How to sell crisp cutlines to clients who want to include too much
“Help us with captions,” wrote Sue Grabowski, president of Grabowski & Co., in our recent member survey. “Our clients luuuuvvvvv to include long names, titles, etc. How can we make the caption shorter but keep the clients happy?”
Sue, I’d start by reminding clients that the real opportunity with a caption is to communicate a key message, not to identify who’s in the picture. Larding your captions up with titles doesn’t help you get the message across.
Also, people read captions because they’re short. If your captions start looking like paragraphs, people will stop reading.
Create a style guide.
I’d create a style guide for each client, limiting the length of captions. I’d think 14 to 21 words — a couple of lines if they’re showing up in print.
If possible, identify people through context: “Kyle Busch, celebrating a win at Chicagoland Speedway, often is booed because of his aggressive approach” is one example from USA Today.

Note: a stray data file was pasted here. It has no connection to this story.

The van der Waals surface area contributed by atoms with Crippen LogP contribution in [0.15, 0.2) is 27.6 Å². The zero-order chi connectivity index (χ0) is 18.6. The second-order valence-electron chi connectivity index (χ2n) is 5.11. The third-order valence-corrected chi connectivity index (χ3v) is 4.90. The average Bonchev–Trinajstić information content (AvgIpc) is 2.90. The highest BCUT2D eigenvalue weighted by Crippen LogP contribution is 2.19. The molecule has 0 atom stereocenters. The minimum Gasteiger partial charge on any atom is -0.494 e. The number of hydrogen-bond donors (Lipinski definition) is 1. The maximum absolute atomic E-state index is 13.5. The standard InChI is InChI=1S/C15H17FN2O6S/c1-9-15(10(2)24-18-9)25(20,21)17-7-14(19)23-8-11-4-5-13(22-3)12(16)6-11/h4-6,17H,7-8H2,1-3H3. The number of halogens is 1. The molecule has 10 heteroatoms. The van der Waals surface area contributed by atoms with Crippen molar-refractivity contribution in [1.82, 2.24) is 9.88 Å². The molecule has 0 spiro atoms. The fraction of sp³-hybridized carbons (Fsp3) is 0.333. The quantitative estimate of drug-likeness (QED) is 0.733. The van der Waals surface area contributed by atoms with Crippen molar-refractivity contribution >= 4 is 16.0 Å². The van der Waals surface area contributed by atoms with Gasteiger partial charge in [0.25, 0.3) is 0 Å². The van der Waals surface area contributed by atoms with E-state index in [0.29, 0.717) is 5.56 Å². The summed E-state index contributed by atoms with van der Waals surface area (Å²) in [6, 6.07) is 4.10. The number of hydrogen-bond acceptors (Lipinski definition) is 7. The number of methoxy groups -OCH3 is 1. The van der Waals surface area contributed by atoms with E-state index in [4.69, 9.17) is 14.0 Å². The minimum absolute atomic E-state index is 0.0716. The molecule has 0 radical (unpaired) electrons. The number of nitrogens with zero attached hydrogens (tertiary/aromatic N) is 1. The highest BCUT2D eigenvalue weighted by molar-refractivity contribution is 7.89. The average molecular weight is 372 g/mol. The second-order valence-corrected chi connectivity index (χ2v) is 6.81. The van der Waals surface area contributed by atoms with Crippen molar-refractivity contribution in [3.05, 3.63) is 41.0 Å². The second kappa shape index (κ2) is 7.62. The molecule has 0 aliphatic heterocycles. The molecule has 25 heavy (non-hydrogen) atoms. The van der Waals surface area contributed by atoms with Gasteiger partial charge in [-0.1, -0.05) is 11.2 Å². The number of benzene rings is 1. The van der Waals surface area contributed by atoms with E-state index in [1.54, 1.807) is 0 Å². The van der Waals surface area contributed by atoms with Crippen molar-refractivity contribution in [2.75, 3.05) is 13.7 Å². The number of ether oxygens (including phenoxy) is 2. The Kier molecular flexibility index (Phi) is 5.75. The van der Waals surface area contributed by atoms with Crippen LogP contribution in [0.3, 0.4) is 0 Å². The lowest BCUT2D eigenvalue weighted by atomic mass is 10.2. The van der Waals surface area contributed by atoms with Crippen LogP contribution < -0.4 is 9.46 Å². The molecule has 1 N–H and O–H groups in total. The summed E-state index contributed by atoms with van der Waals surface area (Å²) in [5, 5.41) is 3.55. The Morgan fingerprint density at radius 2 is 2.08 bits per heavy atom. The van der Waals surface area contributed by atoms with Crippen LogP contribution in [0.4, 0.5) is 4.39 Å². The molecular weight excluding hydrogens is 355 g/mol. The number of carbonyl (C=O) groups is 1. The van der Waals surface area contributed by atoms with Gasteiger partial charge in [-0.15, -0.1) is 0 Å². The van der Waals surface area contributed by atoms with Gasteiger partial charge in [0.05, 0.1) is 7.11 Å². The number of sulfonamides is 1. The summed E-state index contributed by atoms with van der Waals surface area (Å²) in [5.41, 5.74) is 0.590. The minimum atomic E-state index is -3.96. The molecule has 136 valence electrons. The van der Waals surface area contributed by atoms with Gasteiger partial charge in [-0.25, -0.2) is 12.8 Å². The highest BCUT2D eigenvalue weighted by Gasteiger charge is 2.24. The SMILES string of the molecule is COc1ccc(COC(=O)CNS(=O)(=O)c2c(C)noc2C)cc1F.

If that doesn’t work, use more generic descriptors like “sales executive” or “board member.”
And steal this tip from The American Geriatrics Society: Write captions at the second-grade reading level. That way, even if the text is written at a higher level, everyone can understand the captions.
You can learn more about captions on RevUpReadership.com:
- Made you look: Captions get 16% more readership than text
- Make sure every picture tells a story: How to write compelling captions
- Add catchlines to your captions: Try this one-two punch
What are you seeking from Rev Up Readership? We’d love to help you find it. Let Ann know.
Source: Peter S. Houts, Cecilia C. Doak, Leonard G. Doak, Matthew J. Loscalzo, “The Role of Pictures in Improving Health Communication: A Review of Research on Attention, Comprehension, Recall, and Adherence” (PDF), Patient Education and Counseling, vol. 61, 2006, p.173-190.